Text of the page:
What Ifs of Jewish History: From Abraham to Zionism
edited by Gavriel D. Rosenfeld
(Cambridge University Press 2016) pp. 412
Noel Coward wrote Peace in Our Time, a play which imagined defeat in the Battle of Britain and a Nazi occupation of the
UK, in 1946. Writers from Philip Roth (The Plot Against America) to Robert Harris (Fatherland) have since constructed a parallel universe whereby 20th-century history took the path not taken.
This interesting book of essays by noted scholars looks at the related subject of ‘what ifs’ in Jewish history. It combines literary imagination with academic knowledge and ingenuity.
Judaic history rather than Jewish history was considered to be an expression of God’s will. It was predicated on the belief that the course of history was inextricably tied to the commitment of the Jews to the divine commandment. Rabbis therefore discouraged any consideration of ‘what ifs’ and dedicated themselves to law rather than history. It is only recently that Jewish historians, influenced by the European and Jewish Enlightenments, have begun to write the history of the Jews. Moreover, it was the Greeks rather than rabbis who introduced the idea of chance in history; consequently a counterfactual history of the Jews has been long in coming.
Derek Penslar argues that the very idea of Zionism was originally so improbable that it lends itself to counterfactual analysis.
He asks what would have happened if Germany had won the First World War. There would have been no British conquest
of the Holy Land and no Balfour Declaration, which promised the Jews a home in Palestine.
In the absence of the Holocaust, a new protestant state would have arisen in Palestine, based on the settlements of the
Swabian Templars: a Christian state that would have attracted evangelicals from the West. The US would have felt an affinity,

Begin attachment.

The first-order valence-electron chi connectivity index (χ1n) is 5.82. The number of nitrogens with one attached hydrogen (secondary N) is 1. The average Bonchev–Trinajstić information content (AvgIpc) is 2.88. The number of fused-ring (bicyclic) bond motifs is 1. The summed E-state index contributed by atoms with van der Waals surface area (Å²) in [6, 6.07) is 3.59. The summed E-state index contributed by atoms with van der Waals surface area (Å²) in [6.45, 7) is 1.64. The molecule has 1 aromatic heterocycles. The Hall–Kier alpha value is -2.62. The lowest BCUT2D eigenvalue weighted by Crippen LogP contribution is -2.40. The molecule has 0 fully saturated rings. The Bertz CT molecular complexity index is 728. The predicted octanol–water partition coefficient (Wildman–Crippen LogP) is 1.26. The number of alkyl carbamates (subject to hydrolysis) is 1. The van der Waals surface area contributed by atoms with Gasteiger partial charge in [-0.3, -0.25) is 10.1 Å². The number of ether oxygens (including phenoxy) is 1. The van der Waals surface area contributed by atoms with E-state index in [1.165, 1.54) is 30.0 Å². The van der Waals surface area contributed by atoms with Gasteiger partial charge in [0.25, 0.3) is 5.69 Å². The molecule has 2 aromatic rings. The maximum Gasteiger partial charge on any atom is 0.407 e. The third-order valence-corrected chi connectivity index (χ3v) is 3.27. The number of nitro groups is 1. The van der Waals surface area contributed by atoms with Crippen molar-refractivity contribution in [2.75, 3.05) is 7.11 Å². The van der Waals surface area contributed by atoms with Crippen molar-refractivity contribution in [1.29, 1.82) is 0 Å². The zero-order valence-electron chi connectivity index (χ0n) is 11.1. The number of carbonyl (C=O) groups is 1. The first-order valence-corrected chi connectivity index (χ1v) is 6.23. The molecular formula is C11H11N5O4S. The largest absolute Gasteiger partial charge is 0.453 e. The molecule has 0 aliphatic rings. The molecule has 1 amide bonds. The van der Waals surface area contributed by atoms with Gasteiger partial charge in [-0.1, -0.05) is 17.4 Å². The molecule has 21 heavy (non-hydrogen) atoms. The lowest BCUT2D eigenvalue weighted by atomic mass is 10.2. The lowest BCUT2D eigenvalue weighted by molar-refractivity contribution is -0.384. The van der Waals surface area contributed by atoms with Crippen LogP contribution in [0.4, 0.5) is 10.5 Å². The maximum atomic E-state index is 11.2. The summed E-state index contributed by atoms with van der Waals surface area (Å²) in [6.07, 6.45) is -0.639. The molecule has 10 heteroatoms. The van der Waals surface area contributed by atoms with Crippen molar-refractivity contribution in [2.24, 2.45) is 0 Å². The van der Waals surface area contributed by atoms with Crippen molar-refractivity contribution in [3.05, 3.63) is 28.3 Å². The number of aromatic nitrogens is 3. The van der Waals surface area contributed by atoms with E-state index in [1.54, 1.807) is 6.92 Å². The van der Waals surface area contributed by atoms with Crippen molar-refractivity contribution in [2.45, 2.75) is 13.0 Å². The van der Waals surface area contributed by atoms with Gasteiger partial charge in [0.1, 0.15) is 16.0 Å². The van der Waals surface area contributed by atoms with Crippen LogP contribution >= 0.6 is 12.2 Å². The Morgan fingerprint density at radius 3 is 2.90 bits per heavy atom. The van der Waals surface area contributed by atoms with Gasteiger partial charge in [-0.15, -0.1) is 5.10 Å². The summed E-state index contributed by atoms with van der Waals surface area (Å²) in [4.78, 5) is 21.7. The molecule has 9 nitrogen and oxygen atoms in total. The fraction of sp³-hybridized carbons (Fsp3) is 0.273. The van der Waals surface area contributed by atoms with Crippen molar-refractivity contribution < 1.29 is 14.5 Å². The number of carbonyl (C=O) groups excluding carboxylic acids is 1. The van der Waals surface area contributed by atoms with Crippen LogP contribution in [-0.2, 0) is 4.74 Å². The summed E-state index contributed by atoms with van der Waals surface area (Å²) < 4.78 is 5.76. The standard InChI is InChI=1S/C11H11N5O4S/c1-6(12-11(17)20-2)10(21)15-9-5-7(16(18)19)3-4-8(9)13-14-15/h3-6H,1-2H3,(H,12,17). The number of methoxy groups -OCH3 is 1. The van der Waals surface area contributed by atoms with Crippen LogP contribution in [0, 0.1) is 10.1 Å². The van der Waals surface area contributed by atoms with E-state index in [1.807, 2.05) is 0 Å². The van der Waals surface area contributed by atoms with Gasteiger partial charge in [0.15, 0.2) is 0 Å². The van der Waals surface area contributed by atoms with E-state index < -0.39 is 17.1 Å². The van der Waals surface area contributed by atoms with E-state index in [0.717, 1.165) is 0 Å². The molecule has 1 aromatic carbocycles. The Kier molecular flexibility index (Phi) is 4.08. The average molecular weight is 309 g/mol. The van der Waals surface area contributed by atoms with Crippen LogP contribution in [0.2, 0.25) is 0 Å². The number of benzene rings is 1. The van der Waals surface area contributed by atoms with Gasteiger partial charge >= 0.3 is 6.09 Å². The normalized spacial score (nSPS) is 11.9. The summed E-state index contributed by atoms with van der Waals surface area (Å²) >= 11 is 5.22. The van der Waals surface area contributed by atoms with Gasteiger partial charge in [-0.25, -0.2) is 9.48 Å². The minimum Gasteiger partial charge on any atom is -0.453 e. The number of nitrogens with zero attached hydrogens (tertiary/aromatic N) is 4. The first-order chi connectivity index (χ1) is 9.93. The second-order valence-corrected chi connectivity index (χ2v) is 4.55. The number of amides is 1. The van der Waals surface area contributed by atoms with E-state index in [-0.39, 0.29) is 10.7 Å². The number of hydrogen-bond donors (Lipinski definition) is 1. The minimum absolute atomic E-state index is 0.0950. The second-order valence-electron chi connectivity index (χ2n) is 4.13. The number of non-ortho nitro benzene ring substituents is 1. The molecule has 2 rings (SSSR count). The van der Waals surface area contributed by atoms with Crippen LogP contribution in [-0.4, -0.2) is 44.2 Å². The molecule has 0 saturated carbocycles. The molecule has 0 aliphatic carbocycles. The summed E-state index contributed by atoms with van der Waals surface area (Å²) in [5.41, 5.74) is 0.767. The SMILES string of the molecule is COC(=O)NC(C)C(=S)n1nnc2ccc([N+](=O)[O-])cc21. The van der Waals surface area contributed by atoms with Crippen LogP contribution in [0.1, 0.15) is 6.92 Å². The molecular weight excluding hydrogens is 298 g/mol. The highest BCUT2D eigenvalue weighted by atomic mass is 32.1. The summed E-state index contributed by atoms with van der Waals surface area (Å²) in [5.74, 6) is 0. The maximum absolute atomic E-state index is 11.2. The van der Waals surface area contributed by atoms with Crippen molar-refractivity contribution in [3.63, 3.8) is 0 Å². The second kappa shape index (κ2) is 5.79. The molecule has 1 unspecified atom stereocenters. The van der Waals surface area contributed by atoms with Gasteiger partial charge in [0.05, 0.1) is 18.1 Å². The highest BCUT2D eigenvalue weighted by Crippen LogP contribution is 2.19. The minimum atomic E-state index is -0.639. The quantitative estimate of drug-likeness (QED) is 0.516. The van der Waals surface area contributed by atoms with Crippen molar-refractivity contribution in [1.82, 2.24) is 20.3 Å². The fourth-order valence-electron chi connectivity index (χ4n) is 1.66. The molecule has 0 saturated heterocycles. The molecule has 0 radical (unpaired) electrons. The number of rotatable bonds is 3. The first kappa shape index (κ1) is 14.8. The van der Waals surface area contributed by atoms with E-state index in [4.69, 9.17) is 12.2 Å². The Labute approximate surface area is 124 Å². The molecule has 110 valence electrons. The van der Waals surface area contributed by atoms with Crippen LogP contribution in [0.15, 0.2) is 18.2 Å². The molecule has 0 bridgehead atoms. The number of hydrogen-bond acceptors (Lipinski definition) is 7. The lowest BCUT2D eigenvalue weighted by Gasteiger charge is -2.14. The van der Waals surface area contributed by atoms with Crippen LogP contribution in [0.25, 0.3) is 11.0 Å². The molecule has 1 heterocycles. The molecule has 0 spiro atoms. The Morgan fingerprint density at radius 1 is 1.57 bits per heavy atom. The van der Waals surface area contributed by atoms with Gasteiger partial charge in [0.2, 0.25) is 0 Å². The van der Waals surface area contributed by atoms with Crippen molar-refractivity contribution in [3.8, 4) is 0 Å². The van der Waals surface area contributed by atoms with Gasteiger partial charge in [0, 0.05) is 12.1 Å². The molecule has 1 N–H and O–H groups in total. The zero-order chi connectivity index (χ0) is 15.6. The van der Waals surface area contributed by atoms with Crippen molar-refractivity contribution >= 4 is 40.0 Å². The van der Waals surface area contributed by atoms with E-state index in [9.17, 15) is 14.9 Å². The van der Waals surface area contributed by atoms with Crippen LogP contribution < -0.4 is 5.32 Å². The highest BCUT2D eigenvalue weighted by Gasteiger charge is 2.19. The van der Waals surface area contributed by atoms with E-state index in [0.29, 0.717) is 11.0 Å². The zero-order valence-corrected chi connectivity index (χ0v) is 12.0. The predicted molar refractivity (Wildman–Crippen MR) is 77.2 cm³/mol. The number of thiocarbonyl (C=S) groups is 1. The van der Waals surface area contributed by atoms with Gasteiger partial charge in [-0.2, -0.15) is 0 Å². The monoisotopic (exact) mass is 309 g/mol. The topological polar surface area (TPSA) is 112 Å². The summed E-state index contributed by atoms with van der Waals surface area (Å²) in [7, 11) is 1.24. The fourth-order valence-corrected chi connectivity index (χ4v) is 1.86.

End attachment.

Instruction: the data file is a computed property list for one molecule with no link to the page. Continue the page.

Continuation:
while the Arab world would have regarded it as a settler-colonial, apartheid entity. The western intelligentsia, burdened by the
legacy of past imperial adventure, would become fixated on its every act.
David Myers imagines a first meeting between the radical leader of Palestinian Arab nationalism, Haj Amin al-Husseini, the
Mufti of Jerusalem, and David Ben-Gurion, Israel’s first prime minister. Instead of the Arab Revolt of 1936-39 and al Husseini’s sojourn in Nazi Germany when he met Hitler, the Mufti and Ben-Gurion agreed to compromise and negotiate with the British Mandatory authorities as partners in a joint endeavour.
Suppose the Jewish foreign minister of the Weimar republic, Walter Rathenau, had survived his assassination in 1922. Michael Brenner argues that this act would have shocked the German Right into a sense of political reality. Hitler would
subsequently have been arrested and incarcerated, where he would have committed suicide. Rathenau would have stood as
the candidate of the Left and beaten Hindenburg in the 1925 election. Jewish intellectuals such as Martin Buber and Shai
Agnon would have remained in Germany and not emigrated to Palestine. Rathenau would have helped facilitate the partition
of Palestine into two states; Germany would have been one of the first to recognise the new state of Judaea in 1938.
Gavriel Rosenfeld postulates what would have happened if Hitler had been assassinated in November 1939; killed in a bomb
blast at a ceremony to commemorate the Beer Hall putsch of 1923. Himmler, Hess, Bormann and Streicher also met their
maker, leaving Herman Goering as the new Nazi leader. The war in the East claimed 750,000 Jewish lives. But Hitler’s demise led to splits in the party with Goering and the Wehrmacht allied against the radicals, Goebbels and Heydrich. In January 1940 the Wehrmacht launched its offensive against the radicals. Heydrich was killed, Goebbels poisoned himself and Eichmann was arrested. By June 1940 a peace agreement was concluded with the Allies, but there was still a reluctance to recognise the fate of the Jews and to offer restitution. Germany and many other European countries were still eager for the Jews to leave. A Jewish state in Palestine thus came into existence on May 14th, 1941. Decades later, Hitler’s assassin,
Johann Georg Elser (1903-1958) was honoured as one of the righteous of the nations by the Jewish state.
Such is the stuff of dreams, no doubt bolstered by subterranean wishful thinking. Unlike novelists and playwrights, this book moves the historical goalposts without diluting the seriousness and tragedy of the past. The accounts are satirical and stimulating. Some are purely fictional while others entertain the possibility of a counterfactual alternative and the mixture does not always gel. Nevertheless, the writing of what could have been is compelling.
History Today March 2017